Sinn Fein backs 'fantasy' budget to ease Stormont welfare reform crisis
Sinn Fein has backed Stormont's 'fantasy' budget in order to buy time to thrash out a deal on welfare reform.
The party's "conditional support" gives the Executive a reprieve, allowing the parties to put off the crisis until autumn - though it will cost Stormont £2m a week in the meantime.
Because there is no deal on welfare reform, the budget put forward by DUP Finance Minister Arlene Foster contains a £604m black hole. However passing it - and this is likely to happen at an extra sitting of the Assembly tomorrow after no vote was taken last night - will release loans and grants from Westminster for a while longer.
Deputy First Minister Martin McGuinness made it clear he would withdraw his own support and that of his party if more spending cuts were introduced. But this is still set to happen, after the Tories confirmed they plan to save another £12.5bn on welfare across the UK. There are also plans to slash Northern Ireland's block grant again.
Sinn Fein's could have effectively blocked the Bill, but Mr McGuinness said ongoing support could not be guaranteed without more money from London. "There is a very strong view on the Ard Comhairle (Sinn Fein's national executive) that the present situation we are dealing with is unsustainable," he said.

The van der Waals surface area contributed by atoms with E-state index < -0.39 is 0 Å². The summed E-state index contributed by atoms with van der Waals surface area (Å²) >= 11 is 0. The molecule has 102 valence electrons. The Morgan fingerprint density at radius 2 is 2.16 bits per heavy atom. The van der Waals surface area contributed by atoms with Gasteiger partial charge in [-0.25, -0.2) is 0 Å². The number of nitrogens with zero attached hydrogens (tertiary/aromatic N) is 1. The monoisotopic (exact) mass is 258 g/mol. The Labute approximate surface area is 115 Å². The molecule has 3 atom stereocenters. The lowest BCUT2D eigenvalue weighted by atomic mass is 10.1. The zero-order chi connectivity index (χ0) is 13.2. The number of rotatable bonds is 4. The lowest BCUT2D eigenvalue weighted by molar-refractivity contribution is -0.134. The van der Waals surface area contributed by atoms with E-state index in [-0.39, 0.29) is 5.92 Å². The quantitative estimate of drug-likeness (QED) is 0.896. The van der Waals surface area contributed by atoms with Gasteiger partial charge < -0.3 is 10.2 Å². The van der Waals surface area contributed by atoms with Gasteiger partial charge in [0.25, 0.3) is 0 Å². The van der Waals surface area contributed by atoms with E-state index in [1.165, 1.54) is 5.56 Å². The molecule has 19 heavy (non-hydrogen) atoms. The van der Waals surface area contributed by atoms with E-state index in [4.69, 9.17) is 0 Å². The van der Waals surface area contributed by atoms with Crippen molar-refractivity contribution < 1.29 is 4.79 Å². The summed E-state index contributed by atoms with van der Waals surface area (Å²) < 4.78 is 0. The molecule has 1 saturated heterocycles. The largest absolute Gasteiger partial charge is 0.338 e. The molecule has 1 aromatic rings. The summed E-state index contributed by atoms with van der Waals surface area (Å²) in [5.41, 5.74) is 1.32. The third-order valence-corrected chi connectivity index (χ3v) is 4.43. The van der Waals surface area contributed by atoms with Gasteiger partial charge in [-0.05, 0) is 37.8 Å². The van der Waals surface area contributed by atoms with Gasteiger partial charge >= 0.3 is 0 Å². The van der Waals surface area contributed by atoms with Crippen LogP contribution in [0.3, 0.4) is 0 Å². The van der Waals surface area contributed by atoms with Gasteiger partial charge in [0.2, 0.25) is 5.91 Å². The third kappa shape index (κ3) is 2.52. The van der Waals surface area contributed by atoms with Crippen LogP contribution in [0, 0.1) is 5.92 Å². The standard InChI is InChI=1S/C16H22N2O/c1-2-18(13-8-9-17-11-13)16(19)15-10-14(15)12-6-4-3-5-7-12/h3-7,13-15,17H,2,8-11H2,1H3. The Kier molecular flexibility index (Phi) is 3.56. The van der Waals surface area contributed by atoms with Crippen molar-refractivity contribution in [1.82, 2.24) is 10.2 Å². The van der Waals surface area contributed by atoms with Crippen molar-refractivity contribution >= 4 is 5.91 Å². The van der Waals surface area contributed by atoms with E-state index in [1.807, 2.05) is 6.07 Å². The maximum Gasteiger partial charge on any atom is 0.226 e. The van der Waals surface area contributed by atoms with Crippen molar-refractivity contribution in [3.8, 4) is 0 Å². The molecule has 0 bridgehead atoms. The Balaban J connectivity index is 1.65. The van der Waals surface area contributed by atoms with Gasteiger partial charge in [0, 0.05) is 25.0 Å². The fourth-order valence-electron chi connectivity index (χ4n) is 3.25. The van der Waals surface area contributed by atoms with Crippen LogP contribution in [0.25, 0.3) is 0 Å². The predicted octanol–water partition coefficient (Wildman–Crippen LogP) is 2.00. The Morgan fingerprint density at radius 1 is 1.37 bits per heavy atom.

He said the purpose of the party's "conditional support... is to create a space which hopefully will see a resolution of the difficulties that we face in relation to putting in place a sustainable and workable budget, and also see the full implementation of the Stormont House Agreement."
There was an air of gloom during yesterday's debate on the Budget Bill. Most speakers agreed that the situation could not continue. Ms Foster confirmed that a planned reduction in corporation tax to 12.5% or even 10% in 2017 might now be unaffordable.
Devolving this tax on business profits to Stormont is a policy which all five Executive parties have supported. They argue that if they cut it then it will lead to an influx of well-paid jobs as happened when US electronics and pharmaceutical companies set up European headquarters in the Republic.
However, now the £300m-a-year cost of the cutting the tax is making some parties nervous, although Ms Foster still supports it.